Repair estimates

11 Replies

Hello everyone, I am brand new to real estate investing and bigger pockets. I need to inspect a house for the first time to estimate repair costs. I am far from a handy man so I could use any help regarding what I should be looking for. Any info would be greatly appreciated. Thank you. 

This question comes up all the time on this site and there is no easy answer. I wish I could provide you with a sheet that has costs associated with the fix but it can vary greatly from one market to another, less materials costs but more-so labor costs. 

Here is a great link to a blog post from a couple years ago but obviously this sort of stuff still hold true.

If you are willing to spend some money I know there are apps out now that help estimate construction costs, I just have never used them nor know anyone who has so I am hesitant to mention them and definitely not endorsing them until I find out more about them. 

There is no cheat sheet for inspecting a home for repairs.  It is really best if you have someone with you who understands construction.

A few pointers:

look for cracks in the walls and floors.

Look for water damaged drywall.

Do the doors close and seal properly?

Is the bottom of any wood on the outside of the house showing signs of decay?

Would you want to live on the flooring or use the cabinets that are already there?  Don't try looking at this from a high end perspective, you need to try and look at it from the potential buyer's perspective.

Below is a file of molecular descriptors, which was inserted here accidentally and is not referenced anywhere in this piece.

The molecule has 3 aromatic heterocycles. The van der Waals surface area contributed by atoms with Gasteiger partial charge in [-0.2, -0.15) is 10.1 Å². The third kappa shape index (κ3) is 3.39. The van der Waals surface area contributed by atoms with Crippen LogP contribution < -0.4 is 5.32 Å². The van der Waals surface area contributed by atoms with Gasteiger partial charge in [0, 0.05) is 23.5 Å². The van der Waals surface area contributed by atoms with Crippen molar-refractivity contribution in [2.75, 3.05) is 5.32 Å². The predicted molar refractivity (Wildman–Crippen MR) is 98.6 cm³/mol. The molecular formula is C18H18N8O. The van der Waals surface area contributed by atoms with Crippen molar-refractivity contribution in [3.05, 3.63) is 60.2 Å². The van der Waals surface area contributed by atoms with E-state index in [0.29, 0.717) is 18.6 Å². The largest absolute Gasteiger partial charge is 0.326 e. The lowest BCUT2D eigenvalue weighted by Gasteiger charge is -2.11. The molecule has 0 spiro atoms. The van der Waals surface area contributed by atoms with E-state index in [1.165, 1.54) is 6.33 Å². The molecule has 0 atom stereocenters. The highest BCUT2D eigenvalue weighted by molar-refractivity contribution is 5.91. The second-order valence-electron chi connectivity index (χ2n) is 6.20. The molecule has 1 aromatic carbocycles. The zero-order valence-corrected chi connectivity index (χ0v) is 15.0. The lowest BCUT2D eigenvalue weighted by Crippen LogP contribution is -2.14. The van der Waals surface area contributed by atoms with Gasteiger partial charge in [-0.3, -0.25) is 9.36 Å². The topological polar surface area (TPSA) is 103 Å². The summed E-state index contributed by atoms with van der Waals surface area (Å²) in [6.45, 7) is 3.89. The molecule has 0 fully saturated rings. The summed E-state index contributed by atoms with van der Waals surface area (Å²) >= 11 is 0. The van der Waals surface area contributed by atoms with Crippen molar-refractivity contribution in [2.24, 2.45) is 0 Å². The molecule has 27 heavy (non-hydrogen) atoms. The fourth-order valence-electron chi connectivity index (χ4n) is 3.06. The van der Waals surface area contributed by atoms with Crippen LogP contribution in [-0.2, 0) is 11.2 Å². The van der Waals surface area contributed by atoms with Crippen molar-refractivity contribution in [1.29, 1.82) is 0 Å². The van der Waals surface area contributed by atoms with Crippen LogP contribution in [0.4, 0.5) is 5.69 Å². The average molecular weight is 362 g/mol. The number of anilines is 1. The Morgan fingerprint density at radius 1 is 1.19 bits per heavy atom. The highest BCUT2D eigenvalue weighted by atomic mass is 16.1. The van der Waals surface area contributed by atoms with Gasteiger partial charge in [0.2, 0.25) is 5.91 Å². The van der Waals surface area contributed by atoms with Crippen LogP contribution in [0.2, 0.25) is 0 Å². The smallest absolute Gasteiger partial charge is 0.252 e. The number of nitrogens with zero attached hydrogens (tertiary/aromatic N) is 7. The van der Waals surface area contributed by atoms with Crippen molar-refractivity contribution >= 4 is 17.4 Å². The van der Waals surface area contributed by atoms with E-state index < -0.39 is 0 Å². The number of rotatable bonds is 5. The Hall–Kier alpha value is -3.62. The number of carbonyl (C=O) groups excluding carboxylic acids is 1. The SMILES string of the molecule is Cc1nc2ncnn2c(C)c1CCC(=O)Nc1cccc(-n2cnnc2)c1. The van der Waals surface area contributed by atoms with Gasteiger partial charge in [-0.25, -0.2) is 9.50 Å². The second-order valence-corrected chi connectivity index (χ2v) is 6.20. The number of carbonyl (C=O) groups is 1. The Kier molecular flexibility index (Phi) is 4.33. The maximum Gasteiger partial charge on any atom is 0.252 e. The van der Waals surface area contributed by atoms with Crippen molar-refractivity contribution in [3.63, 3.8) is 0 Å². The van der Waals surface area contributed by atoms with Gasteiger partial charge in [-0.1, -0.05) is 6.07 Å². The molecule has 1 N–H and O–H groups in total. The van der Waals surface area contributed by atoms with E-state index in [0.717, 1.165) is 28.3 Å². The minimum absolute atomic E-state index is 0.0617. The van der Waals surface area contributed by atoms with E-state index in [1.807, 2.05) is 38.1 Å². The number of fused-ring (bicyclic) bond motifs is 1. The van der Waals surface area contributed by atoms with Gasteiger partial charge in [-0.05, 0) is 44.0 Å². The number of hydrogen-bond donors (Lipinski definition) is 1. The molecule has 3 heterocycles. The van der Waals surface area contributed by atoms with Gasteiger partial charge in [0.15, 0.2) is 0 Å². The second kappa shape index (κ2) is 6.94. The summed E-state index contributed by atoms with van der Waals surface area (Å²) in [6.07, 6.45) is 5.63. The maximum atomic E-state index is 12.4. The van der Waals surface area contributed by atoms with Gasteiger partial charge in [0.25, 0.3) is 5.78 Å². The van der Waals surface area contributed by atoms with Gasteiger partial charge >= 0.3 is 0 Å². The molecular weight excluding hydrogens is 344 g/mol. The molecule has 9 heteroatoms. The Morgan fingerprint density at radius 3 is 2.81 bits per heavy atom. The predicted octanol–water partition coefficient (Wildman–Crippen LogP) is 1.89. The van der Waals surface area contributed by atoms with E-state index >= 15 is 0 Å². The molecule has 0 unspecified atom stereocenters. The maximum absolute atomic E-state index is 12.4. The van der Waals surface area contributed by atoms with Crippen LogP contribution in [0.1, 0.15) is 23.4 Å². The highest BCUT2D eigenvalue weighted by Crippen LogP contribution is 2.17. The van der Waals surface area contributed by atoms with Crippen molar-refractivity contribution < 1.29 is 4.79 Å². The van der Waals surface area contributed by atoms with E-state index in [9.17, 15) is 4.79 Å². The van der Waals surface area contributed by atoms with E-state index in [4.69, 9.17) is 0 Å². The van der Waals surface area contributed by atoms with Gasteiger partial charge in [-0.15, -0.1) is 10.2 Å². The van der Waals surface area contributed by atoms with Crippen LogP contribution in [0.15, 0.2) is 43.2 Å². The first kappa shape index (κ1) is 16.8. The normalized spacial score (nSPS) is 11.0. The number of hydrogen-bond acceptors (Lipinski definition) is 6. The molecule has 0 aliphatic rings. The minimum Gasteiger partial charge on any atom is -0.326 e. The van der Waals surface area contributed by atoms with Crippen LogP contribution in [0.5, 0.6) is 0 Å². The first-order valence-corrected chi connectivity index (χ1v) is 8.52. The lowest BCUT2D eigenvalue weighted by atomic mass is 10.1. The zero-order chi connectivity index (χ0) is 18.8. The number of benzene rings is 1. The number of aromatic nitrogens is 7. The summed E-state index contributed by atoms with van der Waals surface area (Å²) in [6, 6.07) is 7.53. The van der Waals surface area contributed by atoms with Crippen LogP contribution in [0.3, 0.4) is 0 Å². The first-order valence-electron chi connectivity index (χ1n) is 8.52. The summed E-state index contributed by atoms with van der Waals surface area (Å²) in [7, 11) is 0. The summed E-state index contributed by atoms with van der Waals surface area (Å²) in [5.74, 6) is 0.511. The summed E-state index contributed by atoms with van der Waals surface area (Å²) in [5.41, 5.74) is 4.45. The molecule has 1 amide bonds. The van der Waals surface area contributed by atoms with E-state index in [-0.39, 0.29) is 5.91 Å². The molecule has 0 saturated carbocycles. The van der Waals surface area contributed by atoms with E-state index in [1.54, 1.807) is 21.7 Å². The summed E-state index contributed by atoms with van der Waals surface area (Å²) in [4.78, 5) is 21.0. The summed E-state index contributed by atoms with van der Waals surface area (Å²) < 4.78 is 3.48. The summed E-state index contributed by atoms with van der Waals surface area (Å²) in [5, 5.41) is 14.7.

Anywhere there is a plumbing fixture, look for signs of leaks.

Do the interior doors close properly or show signs of wear?

Are there signs of pests such as numerous dead bugs or rat droppings?

Does the roof show signs of wear?

Is the electric on?  If so, make sure to run the AC while you are there to make sure it works.

These are just a few things to look for and hardly an all inclusive list.

As for cost, I use my experience in construction and would not feel remotely comfortable offering unit prices because prices depend on quantity and severity of the work that needs to be completed as well as geographic location.

An example of price guides: In my former life I have had professional estimating services call me for regional unit pricing.  I do not know how reliable the other estimators were that they contacted.  I would not want to gamble my personal money on pricing services that have just called around to formulate unit prices.

Lastly, I know everyone want to be on a budget and save money where possible.  I might suggest it is worth the cost of paying a home inspector for a report.  That report just became your price list for repairs.  It most likely will not have cosmetic issues, but you can decide if the space needs new paint or flooring.

@Ernie Thivierge

I agree with @Hugh Ayles in that you should take someone (or multiple people) with you during your walk through. These guys can be inspectors, contractors, etc.

I also have very little clue on how to walk through a property and understand what needs to be repaired and the associated costs with those repairs. I can run circles around the financial analysis/models, but throw me in a home and ask me to provide you with a ballpark estimate and we'd all lose a lot of money.